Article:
Serko: Good things come to those who wait
FYI, this story is more than a year old
It takes a 119.5 seconds to pour the perfect pint, but in the world of technology, it’s taken five years to utilise the perfect patent.
Serko; Good things come to those who wait.
Following the long anticipated entrance of Apple into the payments space, the growing Kiwi firm can now capitalise on a number of its globally significant NFC-related patents, with CEO Darrin Grafton welcoming Cupertino’s adoption of NFC in its new generation of iPhones.
“It’s a great endorsement of our strategy,” says Grafton, speaking from the company’s Parnell offices.
“We predicted in 2009 that payment would move to the mobile and eventually NFC would be the framework for paying for goods.”
A matter of months ago, the company publicly revealed it had been granted a US patent that protects the flow of payment information from an NFC transaction through to an Online Expense Management system or ERP system.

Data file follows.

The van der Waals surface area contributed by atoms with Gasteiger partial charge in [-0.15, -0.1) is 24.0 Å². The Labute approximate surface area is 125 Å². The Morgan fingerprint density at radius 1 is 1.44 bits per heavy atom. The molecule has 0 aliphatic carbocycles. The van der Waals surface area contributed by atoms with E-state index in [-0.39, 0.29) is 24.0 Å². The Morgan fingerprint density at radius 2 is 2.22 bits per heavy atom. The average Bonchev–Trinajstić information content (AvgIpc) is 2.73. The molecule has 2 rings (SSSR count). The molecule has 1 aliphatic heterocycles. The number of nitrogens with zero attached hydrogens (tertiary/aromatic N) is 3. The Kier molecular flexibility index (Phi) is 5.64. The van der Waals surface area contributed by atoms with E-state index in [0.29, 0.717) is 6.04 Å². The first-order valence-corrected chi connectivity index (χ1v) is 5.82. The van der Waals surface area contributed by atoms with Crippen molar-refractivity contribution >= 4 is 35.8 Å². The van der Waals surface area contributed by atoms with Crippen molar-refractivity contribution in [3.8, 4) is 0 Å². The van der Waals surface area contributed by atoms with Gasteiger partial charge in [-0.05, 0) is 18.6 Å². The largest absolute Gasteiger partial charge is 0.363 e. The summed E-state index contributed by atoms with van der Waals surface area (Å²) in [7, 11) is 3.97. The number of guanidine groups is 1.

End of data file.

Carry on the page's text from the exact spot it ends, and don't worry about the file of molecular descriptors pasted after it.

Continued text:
Following the investment into the technology, and the money behind making sure the patent went through, it was a case of sitting tight and waiting for Apple to turn the business mainstream.
“The hold out part was the iPhone for sure,” Grafton adds. “Android have NFC capabilities on a few of their phones but it didn’t become a market standard.
“But we knew it had to come at some point and with the market gaining momentum we knew it was going to trigger and become mainstream.”
Grafton says the team patiently waited for iPhone 3, 4 and 5 before the iPhone 6, revealed this week, finally incorporated the technology.
“It was a lot slower than we expected but I do think Apple has been cautious and waited until it was becoming more mainstream,” he adds.
“We launched an IPO on the understanding that we have a very good patent, some of it we’re building today and some of it is already in the bag.
“Now it has become mainstream we’re ready to go.”
To put it simply, Grafton believes the stars are aligning for Serko, endorsing the company’s vision and adding weight to the theory that good things do in fact come to those who wait.